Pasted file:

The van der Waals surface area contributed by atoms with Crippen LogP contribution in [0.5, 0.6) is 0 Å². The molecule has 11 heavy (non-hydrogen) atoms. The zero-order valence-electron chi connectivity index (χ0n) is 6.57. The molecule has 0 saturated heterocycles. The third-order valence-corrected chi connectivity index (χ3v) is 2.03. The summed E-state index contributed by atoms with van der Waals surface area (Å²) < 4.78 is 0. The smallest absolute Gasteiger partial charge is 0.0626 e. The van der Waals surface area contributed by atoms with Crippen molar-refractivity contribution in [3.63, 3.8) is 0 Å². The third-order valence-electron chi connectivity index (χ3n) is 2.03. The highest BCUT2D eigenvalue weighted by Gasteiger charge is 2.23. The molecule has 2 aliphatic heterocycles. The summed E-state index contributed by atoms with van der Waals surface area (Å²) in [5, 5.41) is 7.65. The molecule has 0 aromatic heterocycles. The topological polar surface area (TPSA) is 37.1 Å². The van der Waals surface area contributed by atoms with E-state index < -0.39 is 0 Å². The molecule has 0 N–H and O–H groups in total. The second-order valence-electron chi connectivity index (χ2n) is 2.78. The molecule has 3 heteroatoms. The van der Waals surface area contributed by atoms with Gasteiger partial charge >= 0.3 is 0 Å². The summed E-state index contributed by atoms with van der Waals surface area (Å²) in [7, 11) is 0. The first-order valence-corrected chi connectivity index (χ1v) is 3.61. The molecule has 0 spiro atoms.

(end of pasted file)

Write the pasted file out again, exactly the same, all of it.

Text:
The van der Waals surface area contributed by atoms with Crippen LogP contribution in [0.5, 0.6) is 0 Å². The molecule has 11 heavy (non-hydrogen) atoms. The zero-order valence-electron chi connectivity index (χ0n) is 6.57. The molecule has 0 saturated heterocycles. The third-order valence-corrected chi connectivity index (χ3v) is 2.03. The summed E-state index contributed by atoms with van der Waals surface area (Å²) < 4.78 is 0. The smallest absolute Gasteiger partial charge is 0.0626 e. The van der Waals surface area contributed by atoms with Crippen molar-refractivity contribution in [3.63, 3.8) is 0 Å². The third-order valence-electron chi connectivity index (χ3n) is 2.03. The highest BCUT2D eigenvalue weighted by Gasteiger charge is 2.23. The molecule has 2 aliphatic heterocycles. The summed E-state index contributed by atoms with van der Waals surface area (Å²) in [5, 5.41) is 7.65. The molecule has 0 aromatic heterocycles. The topological polar surface area (TPSA) is 37.1 Å². The van der Waals surface area contributed by atoms with E-state index < -0.39 is 0 Å². The molecule has 0 N–H and O–H groups in total. The second-order valence-electron chi connectivity index (χ2n) is 2.78. The molecule has 3 heteroatoms. The van der Waals surface area contributed by atoms with Gasteiger partial charge >= 0.3 is 0 Å². The summed E-state index contributed by atoms with van der Waals surface area (Å²) in [7, 11) is 0. The first-order valence-corrected chi connectivity index (χ1v) is 3.61. The molecule has 0 spiro atoms.